The Sentence and Execution

0N May 29th Bishop Cauchon convoked forty-one graduates in theology or law in the chapel of the archiepiscopal residence. They came to judge the accused in her absence! The judge reviewed the work of "the worthy mother, the University of Paris," and the others in the trial, and described Joan's "immovable constancy in her damnable resolve." Then he tells the story of the abjuration and relapse in his own sense in a manner utterly unjust to Joan and false in fact. The opinion of those present being asked, Gilles Duremort, Abbot of Fecamp, recommended that the abjuration be again read and explained to Joan (a thing very significant) and an effort be made to make her repent. If she did not, then she might be handed over to the civil authority with a recommendation for mercy. Thirty-eight out of the forty-one assessors adopted the view of the abbot. On the following morning, since she could not before, Joan protested against the sentence. Tiphaine is set down as giving his vote, although he himself denied it afterwards, or said he remembered nothing of it.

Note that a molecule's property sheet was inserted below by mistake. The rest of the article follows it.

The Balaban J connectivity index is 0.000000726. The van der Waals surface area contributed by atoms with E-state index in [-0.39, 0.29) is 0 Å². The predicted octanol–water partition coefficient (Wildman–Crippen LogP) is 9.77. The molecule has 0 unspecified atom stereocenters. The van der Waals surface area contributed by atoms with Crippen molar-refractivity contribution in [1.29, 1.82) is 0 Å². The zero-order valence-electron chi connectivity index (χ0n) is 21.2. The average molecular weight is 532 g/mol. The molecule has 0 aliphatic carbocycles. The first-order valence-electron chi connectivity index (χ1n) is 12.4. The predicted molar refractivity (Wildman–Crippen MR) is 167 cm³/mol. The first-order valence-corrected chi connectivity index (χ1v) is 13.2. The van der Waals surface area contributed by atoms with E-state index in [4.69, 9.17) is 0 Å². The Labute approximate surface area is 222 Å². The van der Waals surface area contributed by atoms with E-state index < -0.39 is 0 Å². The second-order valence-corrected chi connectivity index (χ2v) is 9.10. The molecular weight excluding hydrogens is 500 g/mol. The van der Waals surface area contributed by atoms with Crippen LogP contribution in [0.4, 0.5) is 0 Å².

Joan was summoned to appear on May 30th, the eve of the feast of the Blessed Sacrament, at eight o'clock m. the morning, in the old market place to hear her sentence. There was an early call at her prison. Between six and seven, John Toutmouille and Martin Ladvenu, Dominican priests, were sent to announce to Joan the bitter death she should that day undergo. She burst into piteous tears, abandoned herself to uncontrollable emotion, and began to tear her hair. "Will they treat me so horribly?" she sobbed. "And must my body which has never been violated be burned to ashes?" In the midst of her agonized sobbing, she continued, "I would prefer to be beheaded seven times than to be burned so." She lamented most sorrowfully over all the wrong that had been done her; and as Cauchon entered, she exclaimed, "Bishop, I die through you." He was unabashed, and went on persuading her to repent. In her unrestrained anguish, she appealed to God against him.

In what are called posthumous information, we have various baseless stories of Joan's last hours. These are unsigned documents, inserted at .the end of the official Process, and intended to lessen the guilt of Cauchon and his associates. In these it is made to appear that Joan, after condemnation, declared that her Voices had deceived her. The posthumous information, are of absolutely no value, and are condemned as such in the Rehabilitation trial.


They contradict the sworn testimony of the witnesses to whom they are attributed.